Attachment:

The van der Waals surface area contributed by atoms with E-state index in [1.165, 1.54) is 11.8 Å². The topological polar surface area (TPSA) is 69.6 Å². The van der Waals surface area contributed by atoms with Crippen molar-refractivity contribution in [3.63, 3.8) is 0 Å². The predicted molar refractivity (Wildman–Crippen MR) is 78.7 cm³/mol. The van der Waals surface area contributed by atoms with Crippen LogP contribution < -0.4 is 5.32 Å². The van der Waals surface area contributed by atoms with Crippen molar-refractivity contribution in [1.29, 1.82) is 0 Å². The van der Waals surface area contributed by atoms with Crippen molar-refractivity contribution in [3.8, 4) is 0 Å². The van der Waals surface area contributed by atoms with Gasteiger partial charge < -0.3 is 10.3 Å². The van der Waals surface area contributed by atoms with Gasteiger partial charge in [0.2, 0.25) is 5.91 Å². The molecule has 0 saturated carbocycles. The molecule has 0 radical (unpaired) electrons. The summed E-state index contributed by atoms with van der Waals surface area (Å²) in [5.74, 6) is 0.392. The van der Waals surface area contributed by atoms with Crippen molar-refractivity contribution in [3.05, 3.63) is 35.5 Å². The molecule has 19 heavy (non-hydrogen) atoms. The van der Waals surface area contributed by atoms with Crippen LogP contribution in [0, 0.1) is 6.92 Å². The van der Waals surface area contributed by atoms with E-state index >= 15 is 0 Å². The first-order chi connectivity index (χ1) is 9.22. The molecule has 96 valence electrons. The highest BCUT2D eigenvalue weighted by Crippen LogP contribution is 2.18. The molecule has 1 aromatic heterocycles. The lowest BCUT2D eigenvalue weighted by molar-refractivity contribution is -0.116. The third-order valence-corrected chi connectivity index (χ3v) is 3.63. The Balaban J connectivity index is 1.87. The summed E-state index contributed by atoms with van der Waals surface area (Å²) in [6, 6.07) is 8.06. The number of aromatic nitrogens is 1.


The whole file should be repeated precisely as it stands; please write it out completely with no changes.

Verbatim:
The van der Waals surface area contributed by atoms with E-state index in [1.165, 1.54) is 11.8 Å². The topological polar surface area (TPSA) is 69.6 Å². The van der Waals surface area contributed by atoms with Crippen molar-refractivity contribution in [3.63, 3.8) is 0 Å². The predicted molar refractivity (Wildman–Crippen MR) is 78.7 cm³/mol. The van der Waals surface area contributed by atoms with Crippen LogP contribution < -0.4 is 5.32 Å². The van der Waals surface area contributed by atoms with Crippen molar-refractivity contribution in [1.29, 1.82) is 0 Å². The van der Waals surface area contributed by atoms with Crippen molar-refractivity contribution in [3.8, 4) is 0 Å². The van der Waals surface area contributed by atoms with Gasteiger partial charge < -0.3 is 10.3 Å². The van der Waals surface area contributed by atoms with Gasteiger partial charge in [0.2, 0.25) is 5.91 Å². The molecule has 0 saturated carbocycles. The molecule has 0 radical (unpaired) electrons. The summed E-state index contributed by atoms with van der Waals surface area (Å²) in [5.74, 6) is 0.392. The van der Waals surface area contributed by atoms with Crippen molar-refractivity contribution in [3.05, 3.63) is 35.5 Å². The molecule has 19 heavy (non-hydrogen) atoms. The van der Waals surface area contributed by atoms with Crippen LogP contribution in [0, 0.1) is 6.92 Å². The van der Waals surface area contributed by atoms with E-state index >= 15 is 0 Å². The first-order chi connectivity index (χ1) is 9.22. The molecule has 96 valence electrons. The highest BCUT2D eigenvalue weighted by Crippen LogP contribution is 2.18. The molecule has 1 aromatic heterocycles. The lowest BCUT2D eigenvalue weighted by molar-refractivity contribution is -0.116. The third-order valence-corrected chi connectivity index (χ3v) is 3.63. The Balaban J connectivity index is 1.87. The summed E-state index contributed by atoms with van der Waals surface area (Å²) in [6, 6.07) is 8.06. The number of aromatic nitrogens is 1.